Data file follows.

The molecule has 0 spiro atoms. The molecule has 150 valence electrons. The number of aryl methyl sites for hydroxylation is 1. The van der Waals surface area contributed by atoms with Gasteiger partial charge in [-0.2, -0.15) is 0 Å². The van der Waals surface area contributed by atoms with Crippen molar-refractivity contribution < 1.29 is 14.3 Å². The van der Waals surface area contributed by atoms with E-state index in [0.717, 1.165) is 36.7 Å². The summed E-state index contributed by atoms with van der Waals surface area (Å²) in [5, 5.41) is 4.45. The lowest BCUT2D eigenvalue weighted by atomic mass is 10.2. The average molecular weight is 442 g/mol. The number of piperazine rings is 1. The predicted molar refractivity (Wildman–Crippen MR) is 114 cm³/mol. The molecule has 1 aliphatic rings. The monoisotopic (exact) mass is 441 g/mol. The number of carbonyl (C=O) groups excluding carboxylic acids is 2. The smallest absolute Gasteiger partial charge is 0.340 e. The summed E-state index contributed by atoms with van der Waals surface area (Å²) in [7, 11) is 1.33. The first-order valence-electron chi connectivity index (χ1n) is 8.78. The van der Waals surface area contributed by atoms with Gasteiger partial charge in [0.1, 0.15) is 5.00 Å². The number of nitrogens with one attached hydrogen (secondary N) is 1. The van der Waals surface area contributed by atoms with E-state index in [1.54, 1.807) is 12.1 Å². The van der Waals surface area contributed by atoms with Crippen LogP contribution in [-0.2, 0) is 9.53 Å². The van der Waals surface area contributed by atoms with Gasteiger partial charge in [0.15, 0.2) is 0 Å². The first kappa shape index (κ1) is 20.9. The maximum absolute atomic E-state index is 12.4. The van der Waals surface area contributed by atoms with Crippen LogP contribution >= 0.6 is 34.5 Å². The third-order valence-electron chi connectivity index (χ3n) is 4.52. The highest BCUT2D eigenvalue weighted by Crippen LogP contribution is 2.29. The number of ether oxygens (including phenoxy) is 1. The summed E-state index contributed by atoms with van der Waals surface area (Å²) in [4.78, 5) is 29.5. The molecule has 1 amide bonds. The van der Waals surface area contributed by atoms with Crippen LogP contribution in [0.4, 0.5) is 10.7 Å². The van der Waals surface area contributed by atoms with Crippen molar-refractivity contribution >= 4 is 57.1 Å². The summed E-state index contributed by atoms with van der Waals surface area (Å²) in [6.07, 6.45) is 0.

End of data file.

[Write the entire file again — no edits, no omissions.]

The molecule has 0 spiro atoms. The molecule has 150 valence electrons. The number of aryl methyl sites for hydroxylation is 1. The van der Waals surface area contributed by atoms with Gasteiger partial charge in [-0.2, -0.15) is 0 Å². The van der Waals surface area contributed by atoms with Crippen molar-refractivity contribution < 1.29 is 14.3 Å². The van der Waals surface area contributed by atoms with E-state index in [0.717, 1.165) is 36.7 Å². The summed E-state index contributed by atoms with van der Waals surface area (Å²) in [5, 5.41) is 4.45. The lowest BCUT2D eigenvalue weighted by atomic mass is 10.2. The average molecular weight is 442 g/mol. The number of piperazine rings is 1. The predicted molar refractivity (Wildman–Crippen MR) is 114 cm³/mol. The molecule has 1 aliphatic rings. The monoisotopic (exact) mass is 441 g/mol. The number of carbonyl (C=O) groups excluding carboxylic acids is 2. The smallest absolute Gasteiger partial charge is 0.340 e. The summed E-state index contributed by atoms with van der Waals surface area (Å²) in [7, 11) is 1.33. The first-order valence-electron chi connectivity index (χ1n) is 8.78. The van der Waals surface area contributed by atoms with Gasteiger partial charge in [0.1, 0.15) is 5.00 Å². The number of nitrogens with one attached hydrogen (secondary N) is 1. The van der Waals surface area contributed by atoms with E-state index in [1.54, 1.807) is 12.1 Å². The van der Waals surface area contributed by atoms with Crippen LogP contribution in [-0.2, 0) is 9.53 Å². The van der Waals surface area contributed by atoms with Gasteiger partial charge in [0.15, 0.2) is 0 Å². The first kappa shape index (κ1) is 20.9. The maximum absolute atomic E-state index is 12.4. The van der Waals surface area contributed by atoms with Crippen LogP contribution >= 0.6 is 34.5 Å². The third-order valence-electron chi connectivity index (χ3n) is 4.52. The highest BCUT2D eigenvalue weighted by Crippen LogP contribution is 2.29. The number of ether oxygens (including phenoxy) is 1. The summed E-state index contributed by atoms with van der Waals surface area (Å²) in [4.78, 5) is 29.5. The molecule has 1 amide bonds. The van der Waals surface area contributed by atoms with Crippen LogP contribution in [0.4, 0.5) is 10.7 Å². The van der Waals surface area contributed by atoms with Crippen molar-refractivity contribution >= 4 is 57.1 Å². The summed E-state index contributed by atoms with van der Waals surface area (Å²) in [6.07, 6.45) is 0.